Bloodbaths and Romance:
Lenny Bartulin's Infamy
The Western is making a comeback. That venerable tradition of horses, six-shooters and life on the frontier is being reimagined in a more visceral form. From America, the home of the Western, has come the likes of Cormac McCarthy’s Blood Meridian, Quentin Tarantino’s Django Unchained and the HBO series Deadwood – bloody, violent retellings of Western lore which seek to extract a deeper truth about life on the frontier than those of the Spaghetti western era.
Australia is not immune to this renaissance in the genre. With many of the same ingredients – rapacious settlers, a dispossessed indigenous population, outlaws and lawmen – and with the added twist of transportation to the world’s largest open-air prison, Australia has always had a Western-style tradition. The American restylings of the genre have not gone unnoticed here. Movies like The Proposition and The Tracker and the constant reworking of the Ned Kelly story are testament to this.
Lenny Bartulin was previously known for his Raymond Chandler-esque Sydney-noir crime novels A Deadly Business, The Black Russian and De Luxe, but with Infamy he moves away from the crime genre and takes on the new western tradition. Set in Tasmania in 1830, Infamy follows the fortunes of a large cast of inhabitants in and around Hobart as a convict uprising brews in the hinterland. Hobart is the frontier, months away from mother England and separated from mainland control by the treacherous Bass Strait. While it is ‘pretty enough, nestled neatly at the foot of a big grey mountain’, Hobart is revealed to be a town of bars and whorehouses, free settlers living off the back of free convict labour and people on the make. It is ruled over by the canny but weak Lieutenant Governor Arthur, and hamstrung by an untrustworthy and mainly corrupt administration.
Into this milieu comes William Burr, tempted from British Honduras where he has been hunting mahogany pirates by the promise of land, to hunt down the escaped convict Brown George Coyne. Burr is the closest Infamy gets to the ‘white hat’ of the old Western tradition, a moral centre around which the rest of the plot can turn, and an exemplar of the Western style. And no sooner has he stepped off the boat from Sydney than he is chasing kidnappers on his trusty steed:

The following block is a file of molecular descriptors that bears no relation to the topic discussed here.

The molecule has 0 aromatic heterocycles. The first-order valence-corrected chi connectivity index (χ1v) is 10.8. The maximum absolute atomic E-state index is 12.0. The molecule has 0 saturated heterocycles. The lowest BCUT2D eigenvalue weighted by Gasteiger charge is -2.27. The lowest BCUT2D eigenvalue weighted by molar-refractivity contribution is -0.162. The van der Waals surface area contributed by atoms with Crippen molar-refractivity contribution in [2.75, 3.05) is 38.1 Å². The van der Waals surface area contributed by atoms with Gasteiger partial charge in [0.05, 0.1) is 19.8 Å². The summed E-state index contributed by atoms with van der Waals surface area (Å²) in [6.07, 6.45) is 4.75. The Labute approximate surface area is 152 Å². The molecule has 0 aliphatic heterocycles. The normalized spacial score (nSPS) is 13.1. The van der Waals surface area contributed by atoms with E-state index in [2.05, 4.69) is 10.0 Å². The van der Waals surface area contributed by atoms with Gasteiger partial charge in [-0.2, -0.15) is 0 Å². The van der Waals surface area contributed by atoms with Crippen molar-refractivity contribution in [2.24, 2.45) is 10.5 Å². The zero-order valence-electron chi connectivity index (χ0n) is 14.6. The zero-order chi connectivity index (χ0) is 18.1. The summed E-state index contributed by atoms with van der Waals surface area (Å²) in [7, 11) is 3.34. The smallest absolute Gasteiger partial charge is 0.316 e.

Though the brumby galloped strongly and gained, they were both stiff and still a little at sea… The thrill was in man and horse now and Burr let her out some more, the brumby’s mane flicking like a flame over his arms, her stride long and pounding.
While this is classic Western stuff, the overall narrative is very much in the New Western mode. There are moments of almost random extreme violence and an anarchy in which characters the reader develops some interest in can suddenly and graphically die. But in line with this tradition there are also moments of poetry – reflections on the wild Tasmanian landscape, which itself is almost a character.
Brown George Coyne, again as expected, is an erudite psychopath. A survivor of the hellish Macquarie Harbour, he styles himself King George, the rightful ruler of Tasmania, and sits on a throne of wrought timber in a hidden valley outside of Hobart. His vision of an uprising leading to a convict Utopia, with some clandestine official backing, drives the plot and the diverse cast of characters.
Burr and Coyne are set up as the white and black poles of the tale, but Bartulin’s narrative spends only a little time with these two, his eye ranging over a broad cross-section of characters. This includes Lieutenant Governor George Arthur, respectable plotter Trentham and his shady offsider, Chief Magistrate McQuillan and his Honduran wife Magdalena, the corrupt and unhinged Magistrate Stephen Vaughan, Government house spy Tilly Holt, through to the motley and slightly inept convict crew gathered around Coyne.
Infamy also explores the history of Aboriginal Tasmania in this period through a number of Indigenous characters. Driven from their land, hunted for bounty, used and betrayed, the Tasmanian Aboriginal characters in the book strive and fail to understand the new world which has imposed itself on them and are subject to the ruthless and genocidal policies of the British. One of these is a character called Black Betty, taken by Coyne and used by him to connect to the local tribes, constantly plotting his demise but unable to carry her plans through. Juxtaposed to this is the plight of Robert Ringa, an Aboriginal tracker brought from Sydney by the authorities to track runaway convicts. Ringa is unable to track in a landscape that is not his own, shunned by the local tribes as a collaborator and turned to alcohol, he has lost the will to fight.
No one pretends that Westerns are purely historical novels. They use a period of history and its trappings, but are in themselves a genre and follow some well-worn paths. The modern Western does not deviate too far from these roots but has a much greater focus on the hardscrabble, bloody, tooth-and-claw existence of life on the frontier. Infamy, really a Southern rather than a Western, is a great Australian addition to this tradition. It has something to say about life in convict Australia but is also for those who relish a classic frontier adventure tale peppered with well set-up cliffhangers, a fascinating cast of ne’re-do-wells, some Tarantino-esque bloodbaths and a dash of romance.
Allen & Unwin 2013